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Vernon White is a former senator, police chief and assistant commissioner with the RCMP, and a current public-safety specialist for Secapp.

In one of his most talked-about YouTube videos to date, Conservative Party Leader Pierre Poilievre sits near a tented encampment on a beach in Vancouver and states that the opioid crisis is the result of “a deliberate policy by woke Liberal and NDP governments to provide taxpayer-funded drugs – to flood our streets with easy access to these poisons.”

Criticism of Mr. Poilievre’s video was swift, but last month he sadly chose to double down on his stance, arguing that a safer supply of drugs is “perpetuating indefinitely” the addictions of those struggling with substance abuse.

The use of supervised consumption sites has been a controversial practice since their advent in Vancouver, some 20 years ago. While these sites had the support of local politicians at the time, many challenges had to be overcome in introducing the practice of illegal-drug use in government-funded facilities.

More than a decade after their introduction in British Columbia, the Stephen Harper-led Conservative federal government tried to curtail the growth of supervised-consumption sites in Canada by introducing their Respect for Communities legislation in 2013. “Our Government believes that creating a location for sanctioned use of drugs obtained from illicit sources has the potential for great harm in a community,” an official statement said at the time. “Substances obtained from illegal sources affect public safety and may fuel organized crime, and exemptions for illicit substances must be carefully assessed.”

In 2017, the House of Commons passed Bill C-37 (an amendment to the Controlled Drugs and Substances Act), which streamlined the application process for communities to establish their own supervised consumption sites. As a sitting senator at the time, I brought forward an amendment that would require all safe-consumption sites to provide access to replacement-drug therapy, which could include a safe supply. The Senate agreed with this amendment, as it recognized the reality that the removal of street drugs (opioids in particular, which kill more than 20 people a day in Canada), would be very important in saving lives and removing the criminal element from the dangerous trade of street-manufactured opioids. At the same time, providing replacement drugs would limit the number of opioid deaths.

The Conservative Party also supported my amendment, and its then-health critic, Dr. Colin Carrie, spoke in support of replacement-drug therapy: “When addicts present at clinics asking for help, they come in with vials of poison, basically, made up in a drug dealer’s basement. They are not safe. They are dangerous. This amendment would allow addicts to be offered a pharmaceutical-grade option instead of forcing them to use these dangerous drugs.” Dr. Carrie cited the example of Switzerland, where safe-supply policies resulted in less criminal activity and an increase in people entering treatment for addiction, ultimately with fewer deaths.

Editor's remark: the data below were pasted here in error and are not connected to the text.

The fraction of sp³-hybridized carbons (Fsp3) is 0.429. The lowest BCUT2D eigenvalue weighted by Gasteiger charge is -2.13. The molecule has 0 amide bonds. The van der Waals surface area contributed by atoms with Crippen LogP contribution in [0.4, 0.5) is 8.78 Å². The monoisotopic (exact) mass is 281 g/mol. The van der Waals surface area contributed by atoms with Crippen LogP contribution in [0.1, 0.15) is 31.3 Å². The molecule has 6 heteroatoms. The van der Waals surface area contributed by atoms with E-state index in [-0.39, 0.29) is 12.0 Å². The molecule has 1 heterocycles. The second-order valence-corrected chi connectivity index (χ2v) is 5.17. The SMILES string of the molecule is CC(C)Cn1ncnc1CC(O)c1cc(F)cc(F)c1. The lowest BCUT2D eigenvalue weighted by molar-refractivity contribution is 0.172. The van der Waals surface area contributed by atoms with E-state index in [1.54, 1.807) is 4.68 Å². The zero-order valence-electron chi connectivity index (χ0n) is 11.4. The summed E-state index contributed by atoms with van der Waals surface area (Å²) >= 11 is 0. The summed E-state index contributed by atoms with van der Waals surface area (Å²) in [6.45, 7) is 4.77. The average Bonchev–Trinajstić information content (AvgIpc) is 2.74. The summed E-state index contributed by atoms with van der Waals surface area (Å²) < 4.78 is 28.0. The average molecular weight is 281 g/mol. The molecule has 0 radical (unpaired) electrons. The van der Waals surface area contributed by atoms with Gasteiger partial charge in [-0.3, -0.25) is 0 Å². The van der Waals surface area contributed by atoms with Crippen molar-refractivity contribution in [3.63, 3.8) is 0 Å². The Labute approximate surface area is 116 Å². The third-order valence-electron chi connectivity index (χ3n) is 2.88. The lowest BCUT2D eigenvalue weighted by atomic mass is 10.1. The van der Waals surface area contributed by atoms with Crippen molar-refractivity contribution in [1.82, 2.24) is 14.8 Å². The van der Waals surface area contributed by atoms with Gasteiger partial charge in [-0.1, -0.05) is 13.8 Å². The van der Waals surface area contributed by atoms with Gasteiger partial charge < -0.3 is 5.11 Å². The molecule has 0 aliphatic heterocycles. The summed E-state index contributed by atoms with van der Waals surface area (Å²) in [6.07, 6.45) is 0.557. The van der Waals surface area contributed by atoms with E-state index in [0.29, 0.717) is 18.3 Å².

Dr. Carrie and the Senate got it right in 2017, but sadly the federal government removed the amendment as it was passed in the Senate, replacing the language stating that consumption sites “must” provide replacement-drug therapy with the words “may provide.” It was short-sighted as this would have forced safe-consumption sites to engage in the practice, and it would have surely saved lives.

As the former chief of police for Ottawa, I have seen first-hand the positive effect that a safer supply can have on an individual’s life. We can even look at the program operating right now in Ottawa, where Mr. Poilievre is currently the sitting MP. The patrons of supervised consumption sites are not only given the chance to survive their addictions, but when under the care of a medical professional instead of a street dealer, they have a chance to live long enough to be offered alternative paths, which they often choose to take.

The fact that Mr. Poilievre misses this point entirely is disappointing, as his counterparts in the House of Commons and the Senate have understood the importance of removing street-manufactured opioids from the sites. In fact, the Canadian Police Association and the Canadian Association of Chiefs of Police have both supported the use of replacement drugs. Using a safe supply to save lives is key to what we should all be doing – taking care of some of our most vulnerable citizens. I have never met a drug addict who wanted to be addicted, living on the streets, committing crimes to purchase drugs – and yet there are thousands of Canadians who are doing just that. It is easy for Mr. Poilievre to look at this in simple terms, but it is anything but.

I would suggest Mr. Poilievre spend a couple of days in one or a few of these facilities – maybe then he can contribute to an educated discussion on the topic.

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